Non-reciprocal paths via the ionosphere at HF
During a discussion on Pedersen rays at a recent CAKE meeting it was claimed these were “asymmetrical” paths and an explanation was needed.
We all know that much of our hobby depends on the ionosphere to return our transmitted signals back to earth and we may tend to think in terms of mirror-like reflections. Nothing could be further from the truth as the ionosphere is an unstable mix of charged particles and gases.It has both regular and irregular behavior.
Although the ionosphere was key to commercial world-wide radio communication from around the 1930s the great deal of knowledge accumulated was practical rather than scientific. The science of the Ionospheric began sometime around the 1950s with the invention of atmospheric sounders. Scientific studies were intensified in the 1960s for security reasons when understanding propagation in high northern lattitudes became especially important. Hang on I will answer the question soon HI
In 1967, NATO held a conference on Ionospheric communications with a focus of the Arctic and the conference proceedings has a section on HF entitled The difference in levels of signals travelling in opposite directions. The following three statements were selected from that section:-
1. Paths between two antennas can be non-reciprocal but this is NOT due to differences in ray path attenuation or phase. On the basis of ray theory these are the same for signals travelling in either direction.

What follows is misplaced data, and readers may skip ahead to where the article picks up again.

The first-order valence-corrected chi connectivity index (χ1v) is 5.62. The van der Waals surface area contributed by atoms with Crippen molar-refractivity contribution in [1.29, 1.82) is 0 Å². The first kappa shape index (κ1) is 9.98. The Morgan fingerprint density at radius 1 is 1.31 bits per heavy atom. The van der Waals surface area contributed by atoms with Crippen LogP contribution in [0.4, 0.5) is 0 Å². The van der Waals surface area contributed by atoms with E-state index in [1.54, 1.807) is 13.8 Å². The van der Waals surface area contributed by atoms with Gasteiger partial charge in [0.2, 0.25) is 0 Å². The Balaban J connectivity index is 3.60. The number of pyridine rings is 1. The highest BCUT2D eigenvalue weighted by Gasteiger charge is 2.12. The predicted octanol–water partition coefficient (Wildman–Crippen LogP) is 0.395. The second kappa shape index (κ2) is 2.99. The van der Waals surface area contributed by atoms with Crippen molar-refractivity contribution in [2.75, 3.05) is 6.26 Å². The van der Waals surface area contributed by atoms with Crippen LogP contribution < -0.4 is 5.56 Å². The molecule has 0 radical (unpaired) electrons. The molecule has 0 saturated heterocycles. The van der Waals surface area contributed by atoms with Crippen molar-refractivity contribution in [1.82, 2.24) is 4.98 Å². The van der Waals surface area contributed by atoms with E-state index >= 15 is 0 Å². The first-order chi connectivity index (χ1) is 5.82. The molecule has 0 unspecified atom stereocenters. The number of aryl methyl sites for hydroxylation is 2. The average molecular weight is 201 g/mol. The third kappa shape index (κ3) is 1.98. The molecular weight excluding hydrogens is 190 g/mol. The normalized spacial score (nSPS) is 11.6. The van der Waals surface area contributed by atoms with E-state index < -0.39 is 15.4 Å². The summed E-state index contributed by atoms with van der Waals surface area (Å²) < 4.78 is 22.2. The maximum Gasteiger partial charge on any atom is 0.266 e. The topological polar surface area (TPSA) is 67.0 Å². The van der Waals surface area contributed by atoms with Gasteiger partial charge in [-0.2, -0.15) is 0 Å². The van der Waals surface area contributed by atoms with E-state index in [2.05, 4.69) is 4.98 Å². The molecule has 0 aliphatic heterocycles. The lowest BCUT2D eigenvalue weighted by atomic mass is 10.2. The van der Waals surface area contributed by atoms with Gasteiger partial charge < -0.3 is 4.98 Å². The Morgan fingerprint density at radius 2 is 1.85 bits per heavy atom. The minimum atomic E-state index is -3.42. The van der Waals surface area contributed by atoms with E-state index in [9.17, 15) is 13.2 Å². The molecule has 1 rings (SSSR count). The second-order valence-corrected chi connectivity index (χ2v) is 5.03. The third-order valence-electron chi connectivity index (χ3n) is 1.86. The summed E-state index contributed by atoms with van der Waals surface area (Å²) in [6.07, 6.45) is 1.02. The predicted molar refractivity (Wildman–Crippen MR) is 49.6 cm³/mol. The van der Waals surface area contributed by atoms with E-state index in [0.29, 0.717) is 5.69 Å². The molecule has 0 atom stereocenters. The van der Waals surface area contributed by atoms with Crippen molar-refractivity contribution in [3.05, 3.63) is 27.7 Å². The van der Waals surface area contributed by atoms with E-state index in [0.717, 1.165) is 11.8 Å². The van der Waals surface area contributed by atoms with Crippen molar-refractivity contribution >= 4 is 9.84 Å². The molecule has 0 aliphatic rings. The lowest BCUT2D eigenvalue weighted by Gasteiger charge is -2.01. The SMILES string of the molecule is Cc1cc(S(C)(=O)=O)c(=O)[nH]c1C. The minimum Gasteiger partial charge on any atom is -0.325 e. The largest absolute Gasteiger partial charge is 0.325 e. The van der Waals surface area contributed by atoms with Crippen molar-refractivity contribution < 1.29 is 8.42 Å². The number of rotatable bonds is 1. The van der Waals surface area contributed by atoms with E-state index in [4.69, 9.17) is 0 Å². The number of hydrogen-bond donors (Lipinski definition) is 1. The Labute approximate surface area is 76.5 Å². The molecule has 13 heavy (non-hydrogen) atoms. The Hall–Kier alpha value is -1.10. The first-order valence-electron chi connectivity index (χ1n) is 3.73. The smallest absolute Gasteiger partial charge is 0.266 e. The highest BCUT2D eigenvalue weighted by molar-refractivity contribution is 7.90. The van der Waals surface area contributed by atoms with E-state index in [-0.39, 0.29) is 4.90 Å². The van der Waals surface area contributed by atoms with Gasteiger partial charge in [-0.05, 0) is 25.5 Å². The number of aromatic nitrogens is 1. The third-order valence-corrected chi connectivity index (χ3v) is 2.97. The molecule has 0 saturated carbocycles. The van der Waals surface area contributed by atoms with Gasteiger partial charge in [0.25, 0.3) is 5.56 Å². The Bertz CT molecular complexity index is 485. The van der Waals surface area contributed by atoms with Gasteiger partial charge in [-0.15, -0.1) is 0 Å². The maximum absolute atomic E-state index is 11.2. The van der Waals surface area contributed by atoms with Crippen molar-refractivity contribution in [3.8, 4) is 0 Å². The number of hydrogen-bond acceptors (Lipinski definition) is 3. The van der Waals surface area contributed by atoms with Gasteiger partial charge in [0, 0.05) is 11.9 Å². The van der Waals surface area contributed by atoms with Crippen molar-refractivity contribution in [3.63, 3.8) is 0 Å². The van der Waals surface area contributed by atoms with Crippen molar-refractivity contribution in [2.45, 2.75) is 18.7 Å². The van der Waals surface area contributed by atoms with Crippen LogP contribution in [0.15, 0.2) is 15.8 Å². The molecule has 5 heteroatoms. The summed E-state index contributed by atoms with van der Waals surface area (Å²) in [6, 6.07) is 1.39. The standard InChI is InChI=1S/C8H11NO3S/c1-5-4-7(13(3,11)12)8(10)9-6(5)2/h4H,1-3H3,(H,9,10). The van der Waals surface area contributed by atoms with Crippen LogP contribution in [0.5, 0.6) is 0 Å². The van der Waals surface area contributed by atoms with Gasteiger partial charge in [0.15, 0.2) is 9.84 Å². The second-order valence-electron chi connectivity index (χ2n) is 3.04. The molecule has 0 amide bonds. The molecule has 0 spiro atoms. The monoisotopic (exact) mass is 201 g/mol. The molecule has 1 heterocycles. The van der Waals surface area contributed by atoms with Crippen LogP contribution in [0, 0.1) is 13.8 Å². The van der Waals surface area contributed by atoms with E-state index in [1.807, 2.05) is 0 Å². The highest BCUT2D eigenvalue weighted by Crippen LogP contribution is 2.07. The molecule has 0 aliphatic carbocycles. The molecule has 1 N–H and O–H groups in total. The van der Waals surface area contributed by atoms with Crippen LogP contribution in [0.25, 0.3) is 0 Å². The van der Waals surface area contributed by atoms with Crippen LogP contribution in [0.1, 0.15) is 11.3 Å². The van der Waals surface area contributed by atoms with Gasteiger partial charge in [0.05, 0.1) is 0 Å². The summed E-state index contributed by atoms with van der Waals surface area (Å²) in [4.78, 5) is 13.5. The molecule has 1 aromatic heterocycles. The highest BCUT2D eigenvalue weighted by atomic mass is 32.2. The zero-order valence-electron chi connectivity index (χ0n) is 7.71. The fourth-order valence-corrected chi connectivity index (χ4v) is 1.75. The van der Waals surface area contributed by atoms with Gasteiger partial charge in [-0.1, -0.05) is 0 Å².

2. The reciprocity or non reciprocity arrises only because of interaction of the upward or downward waves with the antennas at the ends and the earths magnetic field.
3. A reciprocal path is formed between linearly polarized antennas (most amateur antennas) if they are both polarized in, or perpendicular to, the earths magnetic field otherwise the path can be non-reciprocal.
The section reached the conclusion that “most ionospheric paths are non-reciprocal with the result that there can be large instantaneous differences in the levels of signals travelling in opposite directions.”
To go beyond that statement and understand the mode and practical implications one needs to look into the phemomena of the ionosphere converting an incoming plane polarized wave into two outgoing circularly polarized waves known as O ordinary and X extraordinary.
That’s all for now